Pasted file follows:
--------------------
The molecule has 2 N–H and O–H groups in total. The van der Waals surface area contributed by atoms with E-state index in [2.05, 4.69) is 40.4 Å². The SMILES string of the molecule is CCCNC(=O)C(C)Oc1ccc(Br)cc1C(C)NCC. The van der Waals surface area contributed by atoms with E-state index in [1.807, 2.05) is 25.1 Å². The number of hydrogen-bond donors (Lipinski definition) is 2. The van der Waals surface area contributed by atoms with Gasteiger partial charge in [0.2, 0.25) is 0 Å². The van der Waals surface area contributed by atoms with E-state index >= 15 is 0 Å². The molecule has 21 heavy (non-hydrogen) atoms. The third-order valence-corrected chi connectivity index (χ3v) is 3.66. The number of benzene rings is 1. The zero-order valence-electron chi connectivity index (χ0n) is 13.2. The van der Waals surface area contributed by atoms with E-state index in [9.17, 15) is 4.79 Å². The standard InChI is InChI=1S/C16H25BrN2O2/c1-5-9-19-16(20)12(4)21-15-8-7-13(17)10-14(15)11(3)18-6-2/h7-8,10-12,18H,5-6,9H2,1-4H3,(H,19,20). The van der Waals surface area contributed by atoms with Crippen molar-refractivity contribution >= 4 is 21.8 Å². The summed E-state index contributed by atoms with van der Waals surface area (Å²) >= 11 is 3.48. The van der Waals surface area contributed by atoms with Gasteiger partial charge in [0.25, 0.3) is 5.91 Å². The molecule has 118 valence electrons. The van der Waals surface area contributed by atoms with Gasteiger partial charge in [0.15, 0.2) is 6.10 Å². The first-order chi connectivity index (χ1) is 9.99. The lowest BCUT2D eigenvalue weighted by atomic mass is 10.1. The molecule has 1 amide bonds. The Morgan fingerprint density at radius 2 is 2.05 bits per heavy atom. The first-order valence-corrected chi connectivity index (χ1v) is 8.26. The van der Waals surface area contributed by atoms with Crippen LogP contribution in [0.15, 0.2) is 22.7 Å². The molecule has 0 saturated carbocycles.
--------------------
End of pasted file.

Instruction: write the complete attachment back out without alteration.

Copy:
The molecule has 2 N–H and O–H groups in total. The van der Waals surface area contributed by atoms with E-state index in [2.05, 4.69) is 40.4 Å². The SMILES string of the molecule is CCCNC(=O)C(C)Oc1ccc(Br)cc1C(C)NCC. The van der Waals surface area contributed by atoms with E-state index in [1.807, 2.05) is 25.1 Å². The number of hydrogen-bond donors (Lipinski definition) is 2. The van der Waals surface area contributed by atoms with Gasteiger partial charge in [0.2, 0.25) is 0 Å². The van der Waals surface area contributed by atoms with E-state index >= 15 is 0 Å². The molecule has 21 heavy (non-hydrogen) atoms. The third-order valence-corrected chi connectivity index (χ3v) is 3.66. The number of benzene rings is 1. The zero-order valence-electron chi connectivity index (χ0n) is 13.2. The van der Waals surface area contributed by atoms with E-state index in [9.17, 15) is 4.79 Å². The standard InChI is InChI=1S/C16H25BrN2O2/c1-5-9-19-16(20)12(4)21-15-8-7-13(17)10-14(15)11(3)18-6-2/h7-8,10-12,18H,5-6,9H2,1-4H3,(H,19,20). The van der Waals surface area contributed by atoms with Crippen molar-refractivity contribution >= 4 is 21.8 Å². The summed E-state index contributed by atoms with van der Waals surface area (Å²) >= 11 is 3.48. The van der Waals surface area contributed by atoms with Gasteiger partial charge in [0.25, 0.3) is 5.91 Å². The molecule has 118 valence electrons. The van der Waals surface area contributed by atoms with Gasteiger partial charge in [0.15, 0.2) is 6.10 Å². The first-order chi connectivity index (χ1) is 9.99. The lowest BCUT2D eigenvalue weighted by atomic mass is 10.1. The molecule has 1 amide bonds. The Morgan fingerprint density at radius 2 is 2.05 bits per heavy atom. The first-order valence-corrected chi connectivity index (χ1v) is 8.26. The van der Waals surface area contributed by atoms with Crippen LogP contribution in [0.15, 0.2) is 22.7 Å². The molecule has 0 saturated carbocycles.